Why you should care about color-blindness. Color-blindness affects a large portion of the population. As many as 8% of males and 0.5% of females have some form of color-blindness, the most common being difficulty in perceiving the difference between the colors red and green. This means that potentially one out of 12 males and one out of 200.
Color blindness, also known as color vision deficiency, is the decreased ability to see color or differences in color. Simple tasks such as selecting ripe fruit, choosing clothing, and reading traffic lights can be more challenging. Color blindness may also make some educational activities more difficult. However, problems are generally minor, and most people find that they can adapt.
This paper will examine symptoms, causes and the affects of color blindness in daily life and what compensations can be made so that life in the color lane is smooth. There is no treatment, but most people adjust and the condition doesn’t limit their activities.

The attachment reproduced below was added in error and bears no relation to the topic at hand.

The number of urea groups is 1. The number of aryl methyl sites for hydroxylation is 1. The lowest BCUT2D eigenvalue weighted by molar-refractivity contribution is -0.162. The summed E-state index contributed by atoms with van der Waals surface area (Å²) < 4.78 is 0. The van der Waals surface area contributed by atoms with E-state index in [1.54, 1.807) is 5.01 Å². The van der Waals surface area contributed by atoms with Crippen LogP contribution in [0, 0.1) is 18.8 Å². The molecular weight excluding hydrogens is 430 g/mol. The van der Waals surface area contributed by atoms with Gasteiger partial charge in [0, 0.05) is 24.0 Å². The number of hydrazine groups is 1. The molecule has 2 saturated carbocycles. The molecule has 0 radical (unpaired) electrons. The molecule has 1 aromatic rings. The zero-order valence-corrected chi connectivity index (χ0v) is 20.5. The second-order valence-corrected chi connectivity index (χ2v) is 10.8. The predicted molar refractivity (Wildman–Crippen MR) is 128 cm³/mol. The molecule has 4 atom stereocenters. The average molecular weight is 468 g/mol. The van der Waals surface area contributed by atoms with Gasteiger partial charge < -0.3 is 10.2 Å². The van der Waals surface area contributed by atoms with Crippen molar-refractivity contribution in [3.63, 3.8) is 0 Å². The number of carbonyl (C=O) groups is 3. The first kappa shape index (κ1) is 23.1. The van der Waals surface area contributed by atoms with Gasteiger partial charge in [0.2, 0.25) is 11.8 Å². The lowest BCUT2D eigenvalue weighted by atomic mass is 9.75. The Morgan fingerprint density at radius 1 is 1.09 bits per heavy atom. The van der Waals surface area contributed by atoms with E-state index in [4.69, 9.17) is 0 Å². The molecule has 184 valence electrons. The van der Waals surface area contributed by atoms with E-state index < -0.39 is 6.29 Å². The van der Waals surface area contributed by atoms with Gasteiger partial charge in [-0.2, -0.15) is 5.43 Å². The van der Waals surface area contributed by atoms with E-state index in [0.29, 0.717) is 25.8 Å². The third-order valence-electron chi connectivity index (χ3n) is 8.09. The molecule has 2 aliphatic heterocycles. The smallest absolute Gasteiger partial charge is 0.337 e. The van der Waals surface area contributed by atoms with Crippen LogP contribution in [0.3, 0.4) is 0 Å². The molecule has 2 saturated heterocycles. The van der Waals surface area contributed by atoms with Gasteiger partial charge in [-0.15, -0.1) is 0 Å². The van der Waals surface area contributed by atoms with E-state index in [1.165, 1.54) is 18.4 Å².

Color blindness is a name given to the condition where individuals have problems discriminating different colors. True color blindness is quite rare and is actually called achromatopsia. What is generally referred to when someone says they are color blind is that they have a color vision defect.
In fact, says Edmond, “color deficiency” is a more accurate way to describe the condition. Color blindness can range from mild (some people only have trouble distinguishing colors in dim light, for example) to more severe, but the degree of severity doesn’t change and usually doesn’t affect the sharpness of vision.
Color blindness, or color vision deficiency, in humans is the inability to perceive differences between some or all colors that other people can distinguish. It is most often of genetic nature.
Color blindness is a term that is commonly used to refer to color vision deficiency, a condition where the ability to see colors clearly, is reduced. Actual color blindness, however, is a rare.
There are three main kinds of color vision defects. Red-green color vision defects are the most common. This type occurs in men more than in women. The other major types are blue-yellow color vision defects and a complete absence of color vision. Most of the time, color blindness is genetic.